SEOUL (Reuters) - South Korea and Japan on Tuesday welcomed U.S. President Donald Trump’s move to put North Korea back on a list of state sponsors of terrorism, saying it will ramp up pressure on the reclusive regime to get rid of its nuclear weapons.
The designation, announced on Monday, allows the United States to impose more sanctions on North Korea, which is pursuing nuclear weapons and missile programs in defiance of U.N. Security Council sanctions. (Graphic: Nuclear North Korea - tmsnrt.rs/2lE5yjF)
“I welcome and support (the designation) as it raises the pressure on North Korea,” Japanese Prime Minister Shinzo Abe told reporters.
South Korea said it expected the listing to contribute to peaceful denuclearisation, the foreign ministry said in a text message.
North Korea has vowed never to give up its nuclear weapons program, which it defends as a necessary defense against U.S. plans to invade. The United States, which has 28,500 troops in South Korea, a legacy of the 1950-53 Korean war, denies any such plans.
In Beijing, Chinese Foreign Ministry spokesman Lu Kang said China had noted the reports on the U.S. decision.
“Currently, the situation on the Korean peninsula is complicated and sensitive,” Lu told a daily news briefing.
“We still hope all relevant parties can do more to alleviate the situation and do more that is conducive to all relevant parties returning to the correct path of negotiation, dialogue and consultation to resolve the peninsula nuclear issue.”
The move will further weigh on the “precarious situation” on the peninsula, China’s official Xinhua news agency said in an English-language editorial.
“The prospect of a nuclear-free Korean peninsula has been pushed farther away by one after another irresponsible action or blaring rhetoric,” it said.
This year’s rapid escalation of tension was largely down to a “game of chicken” between Washington and Pyongyang, it added.
Trump’s re-listing of North Korea as a sponsor of terrorism comes a week after he returned from a 12-day trip to Asia in which containing North Korea’s nuclear ambitions was a centerpiece of his discussions.
“In addition to threatening the world by nuclear devastation, North Korea has repeatedly supported acts of international terrorism, including assassinations on foreign soil,” Trump told reporters at the White House.
“This designation will impose further sanctions and penalties on North Korea and related persons and supports our maximum pressure campaign to isolate the murderous regime.”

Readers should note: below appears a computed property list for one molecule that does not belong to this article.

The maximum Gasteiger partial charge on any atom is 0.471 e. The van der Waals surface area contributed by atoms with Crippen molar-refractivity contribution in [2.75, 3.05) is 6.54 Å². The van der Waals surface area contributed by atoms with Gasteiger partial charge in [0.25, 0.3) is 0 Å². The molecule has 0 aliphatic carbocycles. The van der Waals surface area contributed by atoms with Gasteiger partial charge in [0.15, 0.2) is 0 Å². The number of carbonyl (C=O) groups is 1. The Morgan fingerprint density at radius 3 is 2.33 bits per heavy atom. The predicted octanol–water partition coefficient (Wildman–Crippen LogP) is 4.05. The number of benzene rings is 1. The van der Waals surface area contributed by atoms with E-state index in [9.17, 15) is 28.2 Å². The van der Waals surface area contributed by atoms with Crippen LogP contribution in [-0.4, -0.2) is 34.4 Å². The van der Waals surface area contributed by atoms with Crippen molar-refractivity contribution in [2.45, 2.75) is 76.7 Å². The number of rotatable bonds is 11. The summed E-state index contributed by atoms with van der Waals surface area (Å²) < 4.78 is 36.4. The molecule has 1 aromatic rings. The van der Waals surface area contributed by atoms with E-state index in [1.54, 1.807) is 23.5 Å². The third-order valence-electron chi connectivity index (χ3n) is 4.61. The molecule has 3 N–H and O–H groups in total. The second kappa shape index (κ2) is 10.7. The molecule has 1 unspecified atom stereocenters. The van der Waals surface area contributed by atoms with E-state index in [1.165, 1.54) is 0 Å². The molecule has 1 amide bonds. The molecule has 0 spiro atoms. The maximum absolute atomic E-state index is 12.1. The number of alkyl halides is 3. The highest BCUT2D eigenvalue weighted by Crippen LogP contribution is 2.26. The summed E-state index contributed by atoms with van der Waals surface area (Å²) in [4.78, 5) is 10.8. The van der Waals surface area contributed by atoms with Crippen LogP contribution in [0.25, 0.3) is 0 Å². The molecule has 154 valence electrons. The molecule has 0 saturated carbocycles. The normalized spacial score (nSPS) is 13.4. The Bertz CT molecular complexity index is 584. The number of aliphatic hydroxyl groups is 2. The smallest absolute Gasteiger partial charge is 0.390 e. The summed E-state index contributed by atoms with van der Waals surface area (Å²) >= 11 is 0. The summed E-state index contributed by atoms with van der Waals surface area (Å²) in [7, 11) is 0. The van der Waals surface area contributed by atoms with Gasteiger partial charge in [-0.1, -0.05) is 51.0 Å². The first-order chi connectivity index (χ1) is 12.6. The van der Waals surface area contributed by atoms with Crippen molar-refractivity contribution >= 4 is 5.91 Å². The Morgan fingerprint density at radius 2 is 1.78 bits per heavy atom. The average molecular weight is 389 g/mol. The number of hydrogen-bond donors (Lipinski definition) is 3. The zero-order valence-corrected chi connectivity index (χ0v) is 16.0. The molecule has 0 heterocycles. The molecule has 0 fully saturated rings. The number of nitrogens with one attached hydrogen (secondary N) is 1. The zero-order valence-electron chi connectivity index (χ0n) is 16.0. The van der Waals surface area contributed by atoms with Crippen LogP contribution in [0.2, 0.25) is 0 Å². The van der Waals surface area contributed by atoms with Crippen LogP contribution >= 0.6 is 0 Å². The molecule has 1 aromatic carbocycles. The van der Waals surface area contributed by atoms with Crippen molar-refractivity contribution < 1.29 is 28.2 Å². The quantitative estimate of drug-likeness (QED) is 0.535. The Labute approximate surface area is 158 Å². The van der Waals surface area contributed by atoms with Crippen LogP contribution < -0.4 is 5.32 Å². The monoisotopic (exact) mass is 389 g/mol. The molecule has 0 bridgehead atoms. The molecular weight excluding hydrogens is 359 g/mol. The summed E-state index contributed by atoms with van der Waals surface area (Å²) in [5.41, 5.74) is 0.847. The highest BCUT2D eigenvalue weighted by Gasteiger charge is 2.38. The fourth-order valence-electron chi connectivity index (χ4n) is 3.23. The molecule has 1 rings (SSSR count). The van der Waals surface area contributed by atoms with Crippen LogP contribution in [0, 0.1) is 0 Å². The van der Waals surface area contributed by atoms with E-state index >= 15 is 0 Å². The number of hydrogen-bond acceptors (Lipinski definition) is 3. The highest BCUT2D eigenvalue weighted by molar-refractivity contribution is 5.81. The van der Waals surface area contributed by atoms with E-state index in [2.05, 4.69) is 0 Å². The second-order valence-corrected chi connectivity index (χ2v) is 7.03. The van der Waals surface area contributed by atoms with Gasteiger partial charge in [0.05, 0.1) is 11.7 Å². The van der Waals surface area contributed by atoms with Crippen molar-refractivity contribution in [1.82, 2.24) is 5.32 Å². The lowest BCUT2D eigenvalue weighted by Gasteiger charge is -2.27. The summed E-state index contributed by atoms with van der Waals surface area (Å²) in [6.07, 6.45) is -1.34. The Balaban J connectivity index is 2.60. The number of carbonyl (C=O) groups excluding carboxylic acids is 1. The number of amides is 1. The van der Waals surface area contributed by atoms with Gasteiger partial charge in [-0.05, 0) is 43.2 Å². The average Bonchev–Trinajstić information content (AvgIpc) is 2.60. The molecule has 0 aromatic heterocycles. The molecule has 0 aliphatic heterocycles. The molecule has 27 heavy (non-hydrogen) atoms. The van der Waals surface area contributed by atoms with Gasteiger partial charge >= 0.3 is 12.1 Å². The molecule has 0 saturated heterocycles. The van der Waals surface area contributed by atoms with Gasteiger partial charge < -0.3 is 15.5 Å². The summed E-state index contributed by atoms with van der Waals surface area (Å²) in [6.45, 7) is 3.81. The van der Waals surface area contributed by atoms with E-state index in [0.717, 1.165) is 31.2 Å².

Australian Prime Minister Malcolm Turnbull also backed Trump’s decision.
“Kim Jong Un runs a global criminal operation from North Korea peddling arms, peddling drugs, engaged in cyber-crime and of course threatening the stability of region with his nuclear weapons,” Turnbull told reporters in Sydney, referring to the North Korean leader.
Trump, who has often criticized his predecessors’ policies toward North Korea as being too soft, said the designation should have been made “a long time ago”.
North Korea was put on the U.S. terrorism sponsor list for the 1987 bombing of a Korean Air flight that killed all 115 people aboard. But the administration of former President George W. Bush, a Republican, removed it in 2008 in exchange for progress in denuclearisation talks.
Experts say the designation will be largely symbolic as North Korea is already heavily sanctioned by the United States.
On Monday, South Korean President Moon Jae-in’s special security adviser, Moon Chung-in, told reporters any such designation would be “more symbolic than substance”.
The United States has designated only three other countries - Iran, Sudan and Syria - as state sponsors of terrorism.
North Korea has said it plans to develop a nuclear-tipped missile capable of hitting the U.S. mainland. It has fired two missiles over Japan and on Sept. 3 conducted its sixth and largest nuclear test.
Additional reporting by Jeff Mason and David Brunnstrom in WASHINGTON, Michael Martina and Philip Wen in BEIJING, Chang-Ran Kim in TOKYO and Jane Wardell in SYDNEY; Writing by Michael Perry; Editing by Nick Macfie and Clarence Fernandez
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